Missouri Republicans want COVID-19 liability bill on lame-duck special session agenda


Missouri lawmakers want to address COVID-19 liability waivers for businesses in a rare lame-duck session called by Gov. Mike Parson to allocate $1.2 billion in federal COVID-19 assistance.

The special session convened Thursday in Jefferson City. It is the second since lawmakers adjourned their 2020 session last spring and follows Tuesday’s general elections, which saw Republicans cement House and Senate supermajorities.

The 163-member House, which includes at least 46 lame-duck lawmakers who will not serve in the 2021 Legislature, convened Thursday and is scheduled to mull Parson’s supplemental budget request through Tuesday.

The 34-member Senate will convene its special session to review Parson’s budget request Nov. 19-20.

With sustained GOP dominance assured — Republicans have a 113-47 House advantage that will be 115-48 next year, and a 24-10 Senate advantage that will be 25-9 in 2021 — there is no urgent political need for a lame-duck assembly to adopt COVID-19 liability protections on behalf of the state’s business constituency, Republican lawmakers said Thursday as the special session began.

But, they argued, there is a clear economic justification for alacrity because time is of the essence for businesses that are now uncertain about their potential liabilities in COVID-19 lawsuits, making the swift adoption of a protective measure for employers vital for the state’s economic recovery.

“The cost of this pandemic has been dire not only in the lives that have been lost, but also with the massive disruption we have seen for Missourians and Missouri businesses in all parts of the state,” House Majority Floor Leader Rob Vescovo, R-Jefferson City, said in a letter to Parson Thursday. “If we are to give our state the best chance to recover from this ongoing pandemic, it’s imperative that we take on these issues sooner rather than later.”

Parson, who secured his first full term as governor Tuesday with a convincing 17-percent victory over Democratic challenger state Auditor Nicole Galloway, said while campaigning that he would be amenable to expanding the special session to focus on COVID-19 liability protections for businesses.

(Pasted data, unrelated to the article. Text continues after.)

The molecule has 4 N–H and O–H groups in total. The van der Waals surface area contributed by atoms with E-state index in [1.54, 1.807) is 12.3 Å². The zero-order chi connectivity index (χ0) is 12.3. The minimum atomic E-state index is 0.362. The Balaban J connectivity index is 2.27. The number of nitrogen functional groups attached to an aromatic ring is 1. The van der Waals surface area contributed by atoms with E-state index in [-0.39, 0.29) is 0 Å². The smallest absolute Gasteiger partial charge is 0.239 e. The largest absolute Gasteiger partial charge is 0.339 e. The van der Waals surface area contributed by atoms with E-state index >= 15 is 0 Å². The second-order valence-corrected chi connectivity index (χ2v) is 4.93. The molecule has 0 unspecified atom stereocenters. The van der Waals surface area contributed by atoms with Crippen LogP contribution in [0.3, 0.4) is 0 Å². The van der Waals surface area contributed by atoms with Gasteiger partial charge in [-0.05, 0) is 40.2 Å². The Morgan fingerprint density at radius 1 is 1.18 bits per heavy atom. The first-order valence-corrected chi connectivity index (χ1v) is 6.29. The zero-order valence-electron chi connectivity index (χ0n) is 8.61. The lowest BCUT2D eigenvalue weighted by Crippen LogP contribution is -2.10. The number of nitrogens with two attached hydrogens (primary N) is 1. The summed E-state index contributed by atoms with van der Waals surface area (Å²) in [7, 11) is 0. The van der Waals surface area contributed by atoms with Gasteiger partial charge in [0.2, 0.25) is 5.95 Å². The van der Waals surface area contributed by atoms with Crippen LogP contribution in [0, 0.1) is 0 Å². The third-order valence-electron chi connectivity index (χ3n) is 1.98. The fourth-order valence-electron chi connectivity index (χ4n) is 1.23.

He reiterated that pledge at a Thursday afternoon press conference.

“We’ve wanted to do COVID-19 from the beginning,” he said, adding that his office would be in contact with lawmakers to see if it’s feasible to pass a liability bill during such a short session.

In Parson’s request outlining his proposed allocation for the remaining $1.2 billion from the $3 billion Missouri received in Coronavirus Aid, Relief and Economic Security (CARES) Act in March, the Governor’s Office is seeking more than $764 million in state and federal funds for pandemic relief, mostly for child support aid, job training grants and school nutrition services.

Parson’s office is asking for $140 million for testing, tracing, reporting and other expenses related to mitigating the virus; $75 million in federal stimulus for school districts to pay for school lunch programs; $34 million for the Department of Labor and Industrial Relations to pay for unemployment assistance programs.

Parson’s funding request also includes $2 million in state and federal funding to pay for a pre-trial witness protection fund created by lawmakers.

The Republican House caucus Wednesday named Rep. Dean Plocher, R-Town and Country, to serve as majority floor leader for the next two years.

Parson called Missouri lawmakers to a special session in July. By the time it adjourned 55 days later, two of his seven proposed crime-related bills were adopted.

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